Security high as first census in 19 years launched

By AFP
Published: March 15, 2017
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Pakistani soldiers walk with an official (L) from the Pakistan Bureau of Statistics as they arrive in a residential area to collect information for a census in Lahore on March 15, 2017. PHOTO: AFP

Pakistani soldiers walk with an official (L) from the Pakistan Bureau of Statistics as they arrive in a residential area to collect information for a census in Lahore on March 15, 2017. PHOTO: AFP

Pakistani soldiers walk with an official (L) from the Pakistan Bureau of Statistics as they arrive in a residential area to collect information for a census in Lahore on March 15, 2017. PHOTO: AFP An official from the Pakistan Bureau of Statistics (L) marks a house after collecting information from a resident during a census as army slodier stands guard in Lahore on March 15, 2017. PHOTO: AFP An official from the Pakistan Bureau of Statistics collects information from a resident during a census, as an army soldier stands guard, in Lahore on March 15, 2017. PHOTO: AFP Army personnel check documents of field staff after they receive census material from assistant commissioner office in Hyderabad. PHOTO: INP

PESHAWAR: Pakistan on Wednesday launched its first census in nearly two decades, with security high as thousands of enumerators backed by the military began the enormous, politically-charged count.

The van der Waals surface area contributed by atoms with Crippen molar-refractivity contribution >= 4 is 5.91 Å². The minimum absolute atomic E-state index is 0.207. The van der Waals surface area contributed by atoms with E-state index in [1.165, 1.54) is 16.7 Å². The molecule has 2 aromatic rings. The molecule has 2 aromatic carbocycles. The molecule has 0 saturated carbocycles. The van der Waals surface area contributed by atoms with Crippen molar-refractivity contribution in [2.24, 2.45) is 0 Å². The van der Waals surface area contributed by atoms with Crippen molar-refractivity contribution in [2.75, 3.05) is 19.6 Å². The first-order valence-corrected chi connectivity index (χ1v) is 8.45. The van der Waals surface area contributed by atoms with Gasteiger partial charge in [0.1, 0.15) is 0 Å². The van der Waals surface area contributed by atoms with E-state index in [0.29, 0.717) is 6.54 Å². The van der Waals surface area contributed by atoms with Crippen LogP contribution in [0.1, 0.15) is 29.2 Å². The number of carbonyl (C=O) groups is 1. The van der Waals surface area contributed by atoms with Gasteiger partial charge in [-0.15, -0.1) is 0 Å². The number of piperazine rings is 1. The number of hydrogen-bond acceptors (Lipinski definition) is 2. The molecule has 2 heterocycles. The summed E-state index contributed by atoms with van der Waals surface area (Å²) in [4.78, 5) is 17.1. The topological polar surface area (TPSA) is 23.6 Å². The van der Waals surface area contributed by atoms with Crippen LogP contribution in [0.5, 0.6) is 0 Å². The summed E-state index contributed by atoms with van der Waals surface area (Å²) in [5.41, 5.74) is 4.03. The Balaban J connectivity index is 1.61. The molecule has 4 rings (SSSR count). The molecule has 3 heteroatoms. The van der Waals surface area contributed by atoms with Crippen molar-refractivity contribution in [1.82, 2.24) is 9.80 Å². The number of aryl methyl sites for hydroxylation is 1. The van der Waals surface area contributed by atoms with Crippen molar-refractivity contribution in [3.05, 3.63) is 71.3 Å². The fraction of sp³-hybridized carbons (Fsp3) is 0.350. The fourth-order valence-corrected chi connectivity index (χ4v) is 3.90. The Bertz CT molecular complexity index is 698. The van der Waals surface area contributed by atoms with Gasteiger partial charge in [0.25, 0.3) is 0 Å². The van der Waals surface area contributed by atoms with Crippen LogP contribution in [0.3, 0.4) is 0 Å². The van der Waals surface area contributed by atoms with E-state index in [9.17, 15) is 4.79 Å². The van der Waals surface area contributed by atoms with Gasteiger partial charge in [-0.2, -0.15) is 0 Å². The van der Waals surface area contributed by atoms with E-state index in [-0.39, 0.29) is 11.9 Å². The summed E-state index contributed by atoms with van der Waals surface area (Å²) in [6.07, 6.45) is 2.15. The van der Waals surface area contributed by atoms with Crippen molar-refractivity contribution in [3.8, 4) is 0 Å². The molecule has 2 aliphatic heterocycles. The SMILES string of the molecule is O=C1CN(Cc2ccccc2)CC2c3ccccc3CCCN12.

The weeks-long process, a challenge in a country known for corruption and dysfunction, will deploy a team of more than 300,000 people and involve 55 million forms – as well as a second, separate form distributed by the military.

“It’s a very hectic process, but we are ready for it,” Nadeem Ehsan, a teacher clad in a yellow Pakistan Census 2017 jacket in the northwestern city of Peshawar, told AFP.

“We had some reservations about security initially but we were assured about it by the government,” he added, describing the process as a “noble cause”.

Army gets judicial powers for census

Fast-growing Pakistan is the sixth most populous country in the world, with an estimated 200 million people, but has not held a census since 1998 due to years of bickering between politicians.

The count will be the basis for revising political boundaries, parliamentary seat allocations and finances as the country gears up for a national election next year – a prospect that has raised fears over power bases and federal funding.

An official from the Pakistan Bureau of Statistics (L) marks a house after collecting information from a resident during a census as army slodier stands guard in Lahore on March 15, 2017. PHOTO: AFP

An official from the Pakistan Bureau of Statistics (L) marks a house after collecting information from a resident during a census as army slodier stands guard in Lahore on March 15, 2017. PHOTO: AFP

Powerful Punjab, for example, could see its political grip weaken as a result of its population not rising at a similar rate to other provinces.

And ethnic Baloch fear they will become a minority in their own province, sparsely-populated Balochistan, due to an influx of Pashtuns – including refugees from Afghanistan whose nationality is difficult to determine due to falsified documents.

The count will also give a clearer picture about religious minority numbers in the Muslim-majority country as well as numbering the transsexual population for the first time.